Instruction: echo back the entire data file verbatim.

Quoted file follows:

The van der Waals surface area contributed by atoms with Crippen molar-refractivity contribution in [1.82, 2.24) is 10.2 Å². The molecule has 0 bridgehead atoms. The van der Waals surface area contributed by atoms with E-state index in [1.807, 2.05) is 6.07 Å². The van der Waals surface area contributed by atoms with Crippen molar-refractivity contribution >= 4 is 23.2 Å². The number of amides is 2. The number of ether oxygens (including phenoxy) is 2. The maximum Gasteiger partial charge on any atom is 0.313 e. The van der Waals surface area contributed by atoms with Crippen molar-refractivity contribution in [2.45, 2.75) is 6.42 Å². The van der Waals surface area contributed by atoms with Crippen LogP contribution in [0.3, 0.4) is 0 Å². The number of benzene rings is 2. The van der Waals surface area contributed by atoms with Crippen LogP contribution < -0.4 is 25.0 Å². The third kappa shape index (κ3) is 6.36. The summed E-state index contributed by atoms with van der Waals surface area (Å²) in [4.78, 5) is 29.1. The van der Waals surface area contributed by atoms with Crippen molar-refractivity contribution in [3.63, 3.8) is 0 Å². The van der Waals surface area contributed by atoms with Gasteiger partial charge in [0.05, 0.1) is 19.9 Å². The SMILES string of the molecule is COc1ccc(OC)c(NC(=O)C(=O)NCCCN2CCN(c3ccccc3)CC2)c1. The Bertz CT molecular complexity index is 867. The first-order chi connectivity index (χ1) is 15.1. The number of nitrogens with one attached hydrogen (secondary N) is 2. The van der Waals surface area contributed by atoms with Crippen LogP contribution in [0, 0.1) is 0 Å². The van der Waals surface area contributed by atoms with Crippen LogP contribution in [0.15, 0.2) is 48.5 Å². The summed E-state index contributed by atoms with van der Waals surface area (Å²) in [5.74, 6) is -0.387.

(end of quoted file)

The van der Waals surface area contributed by atoms with Crippen molar-refractivity contribution in [1.82, 2.24) is 10.2 Å². The molecule has 0 bridgehead atoms. The van der Waals surface area contributed by atoms with E-state index in [1.807, 2.05) is 6.07 Å². The van der Waals surface area contributed by atoms with Crippen molar-refractivity contribution >= 4 is 23.2 Å². The number of amides is 2. The number of ether oxygens (including phenoxy) is 2. The maximum Gasteiger partial charge on any atom is 0.313 e. The van der Waals surface area contributed by atoms with Crippen molar-refractivity contribution in [2.45, 2.75) is 6.42 Å². The van der Waals surface area contributed by atoms with Crippen LogP contribution in [0.3, 0.4) is 0 Å². The number of benzene rings is 2. The van der Waals surface area contributed by atoms with Crippen LogP contribution < -0.4 is 25.0 Å². The third kappa shape index (κ3) is 6.36. The summed E-state index contributed by atoms with van der Waals surface area (Å²) in [4.78, 5) is 29.1. The van der Waals surface area contributed by atoms with Crippen molar-refractivity contribution in [3.63, 3.8) is 0 Å². The van der Waals surface area contributed by atoms with Gasteiger partial charge in [0.05, 0.1) is 19.9 Å². The SMILES string of the molecule is COc1ccc(OC)c(NC(=O)C(=O)NCCCN2CCN(c3ccccc3)CC2)c1. The Bertz CT molecular complexity index is 867. The first-order chi connectivity index (χ1) is 15.1. The number of nitrogens with one attached hydrogen (secondary N) is 2. The van der Waals surface area contributed by atoms with Crippen LogP contribution in [0, 0.1) is 0 Å². The van der Waals surface area contributed by atoms with Crippen LogP contribution in [0.15, 0.2) is 48.5 Å². The summed E-state index contributed by atoms with van der Waals surface area (Å²) in [5.74, 6) is -0.387.